Deutschland 83

January 19, 2016

Just like there are people who will excuse Rebellion its many faults because it’s a homegrown production, so too are there people who will forgive Deutschland 83 the same because it’s a fancy, foreign import showing on Channel Four’s new Walter Presents service, that specialises in showing the best foreign-language drama series from around the world.

What you think of it will depend on how you like your TV done.

If you’re one of those folks who likes a fast moving narrative, with the music and familial-strife of a budget wedding, well Deutschland 83 should be right up your alley, with lots of characters acting ridiculously for the sake of some drama, against a backdrop of 80s chart music.

If you like your shows to establish characters beyond what can be summed up in a few sentences and see them put through scenarios where you’re not quite sure what’s going on- or what’s going to happen, then you should tune back into Homeland, which just finished its fifth- and some might say best, series on RTE. 

Because Deutschland 83 is televisual fly tape for basic bitches. It’s undemanding, unoriginal yet punchily paced and mildly nerve-wracking. It won’t stay with you after the credits role, but it wont work you up in a rage either. 

Set against the background of a Cold War roasted up a few degrees by Ronald Regan’s “Evil Empire” speech, Martin Rauch (Jonas Nay) is a border patrol guard, knocked out and disabled by the Stasi, East Germany’s Secret police, who black mail him into serving his country.

His mission- which he has no choice but to accept seeing as his mother Ingrid (Carina Wiese) is on a transplant list (but wont be if he backs out), is to go undercover in West Berlin as the aide-de-camp to the West German General Edel (Ulrich Noethen), who’s closely allied with the Yanks to discover what their plans are for an attack on the East.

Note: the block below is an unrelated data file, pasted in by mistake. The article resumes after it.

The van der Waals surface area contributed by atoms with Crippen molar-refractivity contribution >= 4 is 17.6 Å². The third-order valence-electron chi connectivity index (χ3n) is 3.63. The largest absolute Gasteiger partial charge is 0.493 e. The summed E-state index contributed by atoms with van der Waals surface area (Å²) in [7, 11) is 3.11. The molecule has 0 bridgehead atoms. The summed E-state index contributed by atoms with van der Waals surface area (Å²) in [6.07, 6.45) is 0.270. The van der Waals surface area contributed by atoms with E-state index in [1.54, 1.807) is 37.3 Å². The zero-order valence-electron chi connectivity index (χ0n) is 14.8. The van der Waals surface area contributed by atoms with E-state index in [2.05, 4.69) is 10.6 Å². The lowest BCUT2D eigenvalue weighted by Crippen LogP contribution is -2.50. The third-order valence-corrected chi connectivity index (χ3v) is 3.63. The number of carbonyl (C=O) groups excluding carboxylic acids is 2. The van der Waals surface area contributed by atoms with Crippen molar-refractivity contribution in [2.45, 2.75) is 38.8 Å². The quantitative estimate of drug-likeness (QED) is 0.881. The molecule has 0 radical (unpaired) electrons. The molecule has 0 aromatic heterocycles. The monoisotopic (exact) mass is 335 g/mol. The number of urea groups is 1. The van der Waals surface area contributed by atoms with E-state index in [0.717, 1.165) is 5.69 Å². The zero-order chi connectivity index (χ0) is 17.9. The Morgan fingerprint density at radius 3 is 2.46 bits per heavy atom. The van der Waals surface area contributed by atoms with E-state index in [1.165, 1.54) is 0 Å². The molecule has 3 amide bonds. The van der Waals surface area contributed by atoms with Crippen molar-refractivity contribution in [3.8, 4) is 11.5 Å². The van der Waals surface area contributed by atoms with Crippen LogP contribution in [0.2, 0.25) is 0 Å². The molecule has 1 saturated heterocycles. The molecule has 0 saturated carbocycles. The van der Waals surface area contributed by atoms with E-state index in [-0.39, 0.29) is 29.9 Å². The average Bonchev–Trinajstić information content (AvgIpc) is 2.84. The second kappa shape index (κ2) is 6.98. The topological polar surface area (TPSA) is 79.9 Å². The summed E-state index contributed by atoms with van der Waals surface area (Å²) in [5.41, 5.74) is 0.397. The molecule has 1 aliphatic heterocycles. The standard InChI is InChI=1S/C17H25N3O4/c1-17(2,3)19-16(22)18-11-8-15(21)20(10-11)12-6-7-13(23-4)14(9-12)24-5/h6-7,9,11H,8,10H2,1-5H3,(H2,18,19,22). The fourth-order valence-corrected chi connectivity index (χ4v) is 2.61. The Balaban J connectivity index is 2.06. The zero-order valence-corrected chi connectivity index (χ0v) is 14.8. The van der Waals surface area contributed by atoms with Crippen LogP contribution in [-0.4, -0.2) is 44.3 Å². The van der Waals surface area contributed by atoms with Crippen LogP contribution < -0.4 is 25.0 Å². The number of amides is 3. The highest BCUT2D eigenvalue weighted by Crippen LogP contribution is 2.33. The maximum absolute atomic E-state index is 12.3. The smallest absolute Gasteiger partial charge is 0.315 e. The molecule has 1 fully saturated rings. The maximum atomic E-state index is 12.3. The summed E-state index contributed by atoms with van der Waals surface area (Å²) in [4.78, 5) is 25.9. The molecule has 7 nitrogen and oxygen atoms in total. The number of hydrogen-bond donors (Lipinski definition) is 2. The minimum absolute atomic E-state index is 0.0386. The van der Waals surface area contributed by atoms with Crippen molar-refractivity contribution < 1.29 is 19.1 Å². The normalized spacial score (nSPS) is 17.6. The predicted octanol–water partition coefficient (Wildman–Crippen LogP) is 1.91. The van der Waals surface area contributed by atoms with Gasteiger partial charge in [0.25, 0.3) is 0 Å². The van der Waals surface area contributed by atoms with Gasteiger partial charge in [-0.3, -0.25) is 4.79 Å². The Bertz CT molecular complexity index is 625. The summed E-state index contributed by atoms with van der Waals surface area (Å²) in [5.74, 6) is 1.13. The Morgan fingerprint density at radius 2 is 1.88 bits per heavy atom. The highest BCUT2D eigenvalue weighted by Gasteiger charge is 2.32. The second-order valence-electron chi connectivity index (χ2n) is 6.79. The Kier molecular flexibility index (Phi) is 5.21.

So as Martin- or Moritz as he is now called, is trained up in what seems like no time at all- with much comic mirth milked from his innocence of all things spy or capitalist, we see him act out a check list of spy tropes.From safe cracking to file snapping, room bugging to honey trapping he must also cope with the trials and tribulations of his bosses kin.

A daughter, Yvonne (Lisa Tomaschewsky) who has fallen in with a ridiculous cult; A son Alex (Ludwig Trepte) who serves in the Army with Moritz and who has begun a flirtation with the peace movement; and a lush aunt who has rumbled Moritz’s secret but can’t prove it as Moritz manages to spike her drink and make her look a thick before she can spill the beans.

Meanwhile, Annett (Sonja Gerhardt) his own girlfriend- who has no idea where he has up-and-left to, begins filling the void, his mother’s health deteriorates and, oh yeah, his aunt Leonora (the brilliant Maria Schrader)- who is his Stasi handler, came up with the plan to hi-jack him in the first place, playing with his mother-her own sisters!!! health like a fundamentalist cat.

Deutschland 83 needs you to take massive leaps of faith in its story telling, which is sped up to such a degree that there is nothing really at stake. Martin is more like one of those old crime serial heroes, like The Fugitive or J.B. Fletcher, then the nuanced characters played by Keri Russell and Matthew Rhys (The Americans) or Clare Danes. And that’s no fault of Nay, who is as charming and layered as the script or direction will let him be.

But there’s never any real tension in what happens to him, or what revelations come from his spy craft. Nor is there any real danger milked from the fear that those who rule the world, might just end it for the rest of us.

Its all about the challenges Martin/Moritz faces each week at the behest of his government handlers, so Deutschland 83 plays out like a contrived, formulaic thriller, with the narrative horsepower of a CSI Whatever. It has its charms, but they hark back to a more formulaic style of television making.


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